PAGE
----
as i lay dying
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THe tools are an extension of Cash,
Cash takes the time to tend his tools.
Although he must be psychologically drained and physically exhausted, Cash "gathers his tools and wipes them on a cloth carefully and puts them into the box" (Faulkner 80). Later, during the family’s trip to bury Addie, as he begins guiding the wagon across the swollen river, Cash "lifts his box of tools and wedges it forward under the seat," thus commencing the dangerous crossing with "his arm braced back against Addie and his tools" (147; 149). Cash thereby demonstrates the same concern for his tools as for his mother's remains in the coffin he had built to protect them.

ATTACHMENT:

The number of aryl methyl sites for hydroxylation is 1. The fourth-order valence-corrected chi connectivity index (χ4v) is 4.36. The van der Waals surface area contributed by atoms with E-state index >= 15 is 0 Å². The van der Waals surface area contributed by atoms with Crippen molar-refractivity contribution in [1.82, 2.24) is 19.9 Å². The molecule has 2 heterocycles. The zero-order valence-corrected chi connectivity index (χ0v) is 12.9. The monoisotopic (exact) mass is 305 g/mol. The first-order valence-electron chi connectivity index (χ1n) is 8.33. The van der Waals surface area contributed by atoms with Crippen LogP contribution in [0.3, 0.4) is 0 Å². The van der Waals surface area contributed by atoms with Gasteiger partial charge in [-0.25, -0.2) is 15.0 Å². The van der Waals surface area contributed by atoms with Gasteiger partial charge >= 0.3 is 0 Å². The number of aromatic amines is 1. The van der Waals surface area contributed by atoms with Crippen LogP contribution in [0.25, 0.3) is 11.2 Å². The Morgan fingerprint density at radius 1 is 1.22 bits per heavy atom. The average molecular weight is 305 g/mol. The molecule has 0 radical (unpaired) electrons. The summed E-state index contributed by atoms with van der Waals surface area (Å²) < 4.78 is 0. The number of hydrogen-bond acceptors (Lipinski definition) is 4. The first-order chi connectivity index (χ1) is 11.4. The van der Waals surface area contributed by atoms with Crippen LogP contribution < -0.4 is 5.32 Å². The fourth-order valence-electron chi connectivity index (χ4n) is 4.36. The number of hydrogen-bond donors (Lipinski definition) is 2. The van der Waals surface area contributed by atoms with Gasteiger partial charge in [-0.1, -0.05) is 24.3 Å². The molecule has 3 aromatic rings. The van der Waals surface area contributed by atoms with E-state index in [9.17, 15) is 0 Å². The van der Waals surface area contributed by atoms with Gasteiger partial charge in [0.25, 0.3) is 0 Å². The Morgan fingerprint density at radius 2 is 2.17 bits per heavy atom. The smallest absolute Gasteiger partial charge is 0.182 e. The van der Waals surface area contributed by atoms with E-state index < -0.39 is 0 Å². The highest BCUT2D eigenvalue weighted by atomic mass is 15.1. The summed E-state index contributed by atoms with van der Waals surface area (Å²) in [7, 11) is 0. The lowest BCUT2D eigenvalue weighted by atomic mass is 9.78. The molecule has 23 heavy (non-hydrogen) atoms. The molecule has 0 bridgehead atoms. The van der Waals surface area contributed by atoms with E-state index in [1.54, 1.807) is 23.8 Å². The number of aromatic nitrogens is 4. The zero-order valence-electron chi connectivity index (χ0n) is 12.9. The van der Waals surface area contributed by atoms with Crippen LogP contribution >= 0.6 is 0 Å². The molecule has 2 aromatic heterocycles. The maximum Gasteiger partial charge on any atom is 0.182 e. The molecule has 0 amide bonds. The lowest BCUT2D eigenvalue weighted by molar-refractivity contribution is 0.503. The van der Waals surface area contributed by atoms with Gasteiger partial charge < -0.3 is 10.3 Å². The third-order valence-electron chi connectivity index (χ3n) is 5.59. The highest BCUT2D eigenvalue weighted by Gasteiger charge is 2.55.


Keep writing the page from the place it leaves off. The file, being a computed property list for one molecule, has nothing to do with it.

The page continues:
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He needs to work on the Tulls' barn roof.